CONCORD, N.H. (AP) – The mild winter, wet spring and hot summer is being blamed – in part – for an increase in the diseases and insects that afflict trees.

“We are putting out a lot of little spot fires around the state,” said Kyle Lombard, forest entomologist for the Division of Forest and Lands.

The state responds to outbreaks with tools that range from insecticide injections to chain saws.

Lombard said this summer has been particularly hectic.

Among the problems are:

Fall canker worm: Deerfield has been hard hit. Devastation includes 30,000 acres of oak left without leaves since June.

Forest tent caterpillar: The outbreak has chewed through 40,000 acres surrounding Lake Sunapee. Last year, caterpillars consumed 60,000 acres.

Tar spot: Spreading out from Portsmouth, especially, the attack is hitting Norway maple trees.

Anthracnose: This group of diseases from fungi leaves tar spots on leaves and scars along the veins. The condition needs water and does not spread in dry conditions. Lombard said evergreen and deciduous trees are afflicted this year.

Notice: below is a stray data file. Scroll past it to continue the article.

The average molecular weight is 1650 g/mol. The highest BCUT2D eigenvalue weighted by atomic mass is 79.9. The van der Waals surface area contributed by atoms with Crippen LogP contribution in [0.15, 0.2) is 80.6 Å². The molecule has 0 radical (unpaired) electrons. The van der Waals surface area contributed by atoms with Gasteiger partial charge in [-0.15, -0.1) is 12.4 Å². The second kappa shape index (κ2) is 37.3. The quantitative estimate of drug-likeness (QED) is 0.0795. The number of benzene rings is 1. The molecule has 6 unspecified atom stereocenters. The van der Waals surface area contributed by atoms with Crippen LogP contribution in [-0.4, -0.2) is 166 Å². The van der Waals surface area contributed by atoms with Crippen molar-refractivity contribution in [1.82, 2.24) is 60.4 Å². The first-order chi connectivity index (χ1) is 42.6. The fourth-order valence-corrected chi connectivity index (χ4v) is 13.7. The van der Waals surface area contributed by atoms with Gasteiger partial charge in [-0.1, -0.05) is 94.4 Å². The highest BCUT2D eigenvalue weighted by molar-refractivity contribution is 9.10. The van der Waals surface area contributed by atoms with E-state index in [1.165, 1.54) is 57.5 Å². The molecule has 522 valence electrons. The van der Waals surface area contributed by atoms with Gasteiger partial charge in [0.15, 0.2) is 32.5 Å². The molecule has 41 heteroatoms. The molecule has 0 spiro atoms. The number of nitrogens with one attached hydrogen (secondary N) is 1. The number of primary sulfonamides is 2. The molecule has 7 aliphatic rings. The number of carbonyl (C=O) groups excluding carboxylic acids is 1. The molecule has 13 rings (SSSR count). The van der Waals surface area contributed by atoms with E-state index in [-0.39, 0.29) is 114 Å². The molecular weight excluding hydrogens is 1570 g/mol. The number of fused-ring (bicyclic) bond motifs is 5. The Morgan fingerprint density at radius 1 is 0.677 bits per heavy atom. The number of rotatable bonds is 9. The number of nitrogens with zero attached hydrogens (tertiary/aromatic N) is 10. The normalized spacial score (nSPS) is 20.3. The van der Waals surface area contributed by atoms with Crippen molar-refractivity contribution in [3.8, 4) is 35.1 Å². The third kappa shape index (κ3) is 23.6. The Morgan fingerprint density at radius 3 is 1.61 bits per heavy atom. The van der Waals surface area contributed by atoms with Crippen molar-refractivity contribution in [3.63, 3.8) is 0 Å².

Balsam wooly adelgid: This insect is taking a big bite out of the state’s balsam forests, disfiguring, stunting and eventually killing trees – particularly from Lancaster to Merrimack County.

Hemlock wooly adelgid: This exotic invasive from the South has been contained in Rockingham County, where it damaged trees. Imidacloprid, an insecticide injected into soil near the roots, is working well at eliminating infestation in individual trees, Lombard said.

Webworm: Its large tents at the tips of birch trees are noticeable along roadways. Lombard said this is the worst he’s seen in years.

“Defoliants are primarily hard to control,” Lombard said.

The one exception is treating hemlock wooly adelgid. Lombard said isolating and controlling outbreaks can be hard.

“Sometimes it is just better to leave it alone, like a person when they have a cold. Rest is sometimes the best thing,” he said.

Information from: New Hampshire Union Leader,

AP-ES-09-07-06 1120EDT

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